Kitchen Dyeing Experiments

After a tiny bit of dabbling in natural dyeing last year, I seem to be taking a more serious plunge in that direction now! I have plans to grow some dedicated dye plants in my garden, and have been harvesting a few things from outdoors to dye with, too. But today I worked on some natural dyes from my kitchen, and I'm very excited about the results!

There had been a few threads on Ravelry about dyeing with kitchen spices and other common ingredients, so I decided to play with several. I was not at all scientific about my process, but I'll describe it as best I can. First, I combined the spices (in most cases, 1-2 Tablespoons of the spice) with hot water in glass jars, which I let sit for a few days. Then I strained out the solids and placed the liquids back in the jars, to which I added mordanted yarn (3 mini skeins per jar):


Oh right, mordanting! Last year when I played I used "substantive dyes" that didn't require any kind of mordant. Some of the kitchen spices may fall into this category, but I decided to try them all with mordants this time. I have plans to get larger quantities of mordants from a dyeing supplier, but for today I started with a simple alum mordant, using pickling alum (spice aisle of the grocery store) and cream of tartar. Combined this with water and heated it in a crockpot with all the sample skeins of yarn. Thus, mordanted yarn!

I let the skeins sit in the jars overnight. Some of them appeared to have really taken up a lot of colour, but others hadn't, so I decided I might need to apply some more heat this morning. For each jar, the process I followed was:
  • dump the liquid & yarn into small saucepan (an old one I don't use for food anymore), bring it to a simmer. Maintain the simmer for just a few minutes.
  • Remove 1 mini skein and put into clear water to rinse.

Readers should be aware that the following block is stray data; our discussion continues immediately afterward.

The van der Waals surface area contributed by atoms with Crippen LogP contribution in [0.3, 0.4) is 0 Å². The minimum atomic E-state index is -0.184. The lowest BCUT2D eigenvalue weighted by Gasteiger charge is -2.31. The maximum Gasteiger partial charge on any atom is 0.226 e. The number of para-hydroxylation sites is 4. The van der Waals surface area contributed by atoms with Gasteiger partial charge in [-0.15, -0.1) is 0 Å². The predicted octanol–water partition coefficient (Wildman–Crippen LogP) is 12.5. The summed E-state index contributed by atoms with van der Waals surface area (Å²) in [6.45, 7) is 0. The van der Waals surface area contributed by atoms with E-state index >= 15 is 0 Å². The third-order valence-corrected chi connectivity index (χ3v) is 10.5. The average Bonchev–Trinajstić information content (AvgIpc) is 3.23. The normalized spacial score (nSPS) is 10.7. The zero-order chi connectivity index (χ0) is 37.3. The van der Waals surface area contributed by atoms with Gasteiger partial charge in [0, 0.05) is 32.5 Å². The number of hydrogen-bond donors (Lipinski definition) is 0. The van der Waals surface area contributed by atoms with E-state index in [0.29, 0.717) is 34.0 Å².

• Remove 2nd mini skein and put into an ammonia rinse (dash of household ammonia with water). With some dyes, ammonia changes the final colours.
  • Leave 3rd skein in the pan, to which I added a small amount of a "rusty nail solution." Iron is a common mordant, often used after dyeing to subdue or change colours. Last week I took several old rusty nails & placed them in a jar with a glug of vinegar and some water. I gave it a good shake every day, and by yesterday I noticed a significant colour change--the water had begun to take on the iron! I had been warned that it often only takes a small amount of iron to make a change, and that large amounts can damage the yarn, so I used an eyedropper to add my solution to the dye stock. In most cases there was a change after about 1 dropped-full of solution, but not always.
  • Rinse the ammonia skein in water, then rinse the iron skein in water.
Here are the collected results:

Lots of different yellows and browns, plus some greens and oranges. Pretty much the range I was expecting, but there were some delightful surprises. Reds, blues, etc. are pretty much unheard of from most kitchen ingredients, as I understand it (except black beans, which I assure you I will be trying soon!). They're hard to get from most plants, actually, but there are ways to do it.